After spending most of his life living in the U.S., 41-year-old Jimmy Aldaoud was deported earlier this year to Iraq—a country in which he never lived. Months after he was swept up by ICE, Aldaoud was found dead in the Middle Eastern country.
Politico reports the Detroit man was born in Greece, but was an Iraqi national. He and his family had reportedly moved to the states when he was just a young child; and those close to Aldaoud say he never visited Iraq, nor did he speak Arabic. Immigration attorney Edward Bajoka, who refers to himself as a friend of Aldaoud's family, shared these unsettling details in a recent Facebook post. The lawyer said he is convinced the cause of death was Aldaoud's inability to receive insulin for his diabetes. Bajoka also highlighted the man's mental health issues, and his unfamiliarity with the area.
"The likely cause of death was not being able to get his insulin. He is a diabetic," he wrote. "He was forcefully deported to Iraq a couple of months ago [...] He was a paranoid schizophrenic. His mental health was the primary reason for his legal issues that led to his deportation. Rest In Peace Jimmy. Your blood is on the hands of ICE and this administration."
Rep. Andy Levin (D-Mich.) responded to the news in a statement to Politico, stating he has called on GOP lawmakers to stop the mass deportations efforts under the Trump administration.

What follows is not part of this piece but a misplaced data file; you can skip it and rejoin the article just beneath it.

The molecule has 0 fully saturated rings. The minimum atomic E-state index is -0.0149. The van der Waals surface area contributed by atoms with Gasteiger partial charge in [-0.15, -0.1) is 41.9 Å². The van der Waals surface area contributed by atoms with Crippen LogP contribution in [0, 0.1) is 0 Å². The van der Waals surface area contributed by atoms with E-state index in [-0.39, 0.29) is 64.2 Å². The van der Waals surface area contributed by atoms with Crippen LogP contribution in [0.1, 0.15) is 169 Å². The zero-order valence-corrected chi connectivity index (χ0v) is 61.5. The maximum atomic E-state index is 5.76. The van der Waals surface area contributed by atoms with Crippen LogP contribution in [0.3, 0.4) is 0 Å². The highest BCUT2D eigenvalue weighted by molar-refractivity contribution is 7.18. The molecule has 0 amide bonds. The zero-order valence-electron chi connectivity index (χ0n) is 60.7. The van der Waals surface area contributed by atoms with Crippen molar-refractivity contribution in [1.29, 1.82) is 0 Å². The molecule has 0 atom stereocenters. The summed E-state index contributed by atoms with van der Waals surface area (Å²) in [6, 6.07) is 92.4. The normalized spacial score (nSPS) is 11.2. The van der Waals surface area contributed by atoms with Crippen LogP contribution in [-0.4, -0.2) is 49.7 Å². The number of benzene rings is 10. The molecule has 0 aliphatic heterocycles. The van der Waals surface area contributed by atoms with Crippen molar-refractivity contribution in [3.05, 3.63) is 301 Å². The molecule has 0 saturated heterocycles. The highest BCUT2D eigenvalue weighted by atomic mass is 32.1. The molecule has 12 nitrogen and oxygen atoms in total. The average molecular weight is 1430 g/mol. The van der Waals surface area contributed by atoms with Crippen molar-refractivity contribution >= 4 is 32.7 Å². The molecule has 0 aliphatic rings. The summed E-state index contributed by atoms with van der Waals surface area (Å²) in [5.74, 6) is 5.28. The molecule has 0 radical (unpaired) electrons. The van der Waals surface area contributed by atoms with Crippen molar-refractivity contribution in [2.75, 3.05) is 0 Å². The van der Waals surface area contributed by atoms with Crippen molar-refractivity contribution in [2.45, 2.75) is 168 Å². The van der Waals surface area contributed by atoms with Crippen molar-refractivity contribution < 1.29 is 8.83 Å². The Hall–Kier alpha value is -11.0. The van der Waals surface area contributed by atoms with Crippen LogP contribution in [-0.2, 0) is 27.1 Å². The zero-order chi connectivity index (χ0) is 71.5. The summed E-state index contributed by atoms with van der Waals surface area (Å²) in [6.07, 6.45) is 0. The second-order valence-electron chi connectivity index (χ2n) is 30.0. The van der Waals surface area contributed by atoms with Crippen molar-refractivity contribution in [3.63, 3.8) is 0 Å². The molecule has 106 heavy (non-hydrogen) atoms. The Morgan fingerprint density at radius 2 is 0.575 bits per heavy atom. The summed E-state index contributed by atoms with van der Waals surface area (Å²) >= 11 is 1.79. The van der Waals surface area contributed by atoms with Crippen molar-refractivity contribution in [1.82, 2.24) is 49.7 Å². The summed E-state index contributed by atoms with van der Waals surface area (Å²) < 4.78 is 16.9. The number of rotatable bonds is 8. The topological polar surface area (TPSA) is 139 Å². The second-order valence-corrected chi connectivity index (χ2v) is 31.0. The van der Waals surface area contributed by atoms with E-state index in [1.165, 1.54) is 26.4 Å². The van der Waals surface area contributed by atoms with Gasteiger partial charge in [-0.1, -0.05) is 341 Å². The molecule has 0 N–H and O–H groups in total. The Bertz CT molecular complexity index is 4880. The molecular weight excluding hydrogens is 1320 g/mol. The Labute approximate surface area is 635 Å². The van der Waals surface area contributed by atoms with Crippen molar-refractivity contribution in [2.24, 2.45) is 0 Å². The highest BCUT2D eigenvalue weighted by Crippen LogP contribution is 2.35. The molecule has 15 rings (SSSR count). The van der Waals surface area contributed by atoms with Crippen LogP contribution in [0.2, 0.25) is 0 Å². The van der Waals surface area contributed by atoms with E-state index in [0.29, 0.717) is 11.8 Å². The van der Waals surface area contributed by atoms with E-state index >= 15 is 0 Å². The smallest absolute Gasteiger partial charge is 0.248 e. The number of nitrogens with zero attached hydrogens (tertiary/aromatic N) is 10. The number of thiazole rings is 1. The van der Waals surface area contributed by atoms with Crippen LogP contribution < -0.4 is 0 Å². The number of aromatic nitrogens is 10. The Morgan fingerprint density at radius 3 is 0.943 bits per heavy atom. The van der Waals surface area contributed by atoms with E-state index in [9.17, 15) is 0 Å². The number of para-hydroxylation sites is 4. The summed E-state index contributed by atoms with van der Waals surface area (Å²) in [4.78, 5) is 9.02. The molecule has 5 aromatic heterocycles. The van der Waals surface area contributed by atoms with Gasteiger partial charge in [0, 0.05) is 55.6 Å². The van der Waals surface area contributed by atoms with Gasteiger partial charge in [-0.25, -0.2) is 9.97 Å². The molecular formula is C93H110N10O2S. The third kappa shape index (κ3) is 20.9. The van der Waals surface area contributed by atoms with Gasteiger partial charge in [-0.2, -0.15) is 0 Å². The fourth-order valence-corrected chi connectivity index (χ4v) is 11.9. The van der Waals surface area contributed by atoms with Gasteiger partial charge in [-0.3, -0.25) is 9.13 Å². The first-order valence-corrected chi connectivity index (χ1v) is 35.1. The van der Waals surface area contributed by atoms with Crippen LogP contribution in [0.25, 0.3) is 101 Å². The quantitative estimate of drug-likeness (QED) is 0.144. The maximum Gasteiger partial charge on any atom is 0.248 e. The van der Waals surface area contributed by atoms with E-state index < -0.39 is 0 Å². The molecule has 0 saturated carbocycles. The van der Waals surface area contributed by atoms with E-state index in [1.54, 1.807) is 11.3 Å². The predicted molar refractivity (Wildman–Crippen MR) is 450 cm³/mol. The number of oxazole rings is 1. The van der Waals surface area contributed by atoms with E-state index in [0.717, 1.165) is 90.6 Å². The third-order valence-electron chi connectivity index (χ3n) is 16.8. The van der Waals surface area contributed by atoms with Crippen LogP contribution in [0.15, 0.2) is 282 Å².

"Jimmy Aldaoud ... should have never been sent to Iraq," Levin wrote. "My Republican colleagues and I have repeatedly called on the executive branch to cease deportation of such vulnerable people. Now, someone has died."
President Donald Trump has vowed to deport "millions" of migrants with large-scale ICE operations, like the ones conducted Wednesday at multiple Mississippi agricultural plants.
According to BuzzFeed News, U.S. immigration authorities arrested hundreds of undocumented workers at seven food processing facilities. Approximately 680 suspected undocumented immigrants were taken into custody during the raids, which were collectively described as "the largest single state immigration enforcement operation in our nation's history."
"This is a high-profile way to send a message and to create more fear in immigrant communities about ICE and about their ability to live and work in this country," John Sandweg, former acting director of ICE under the Obama administration, told BuzzFeed. "This burns an incredible amount of resources to apprehend people, few of whom pose any threat to the US. It’s for show more than for anything else."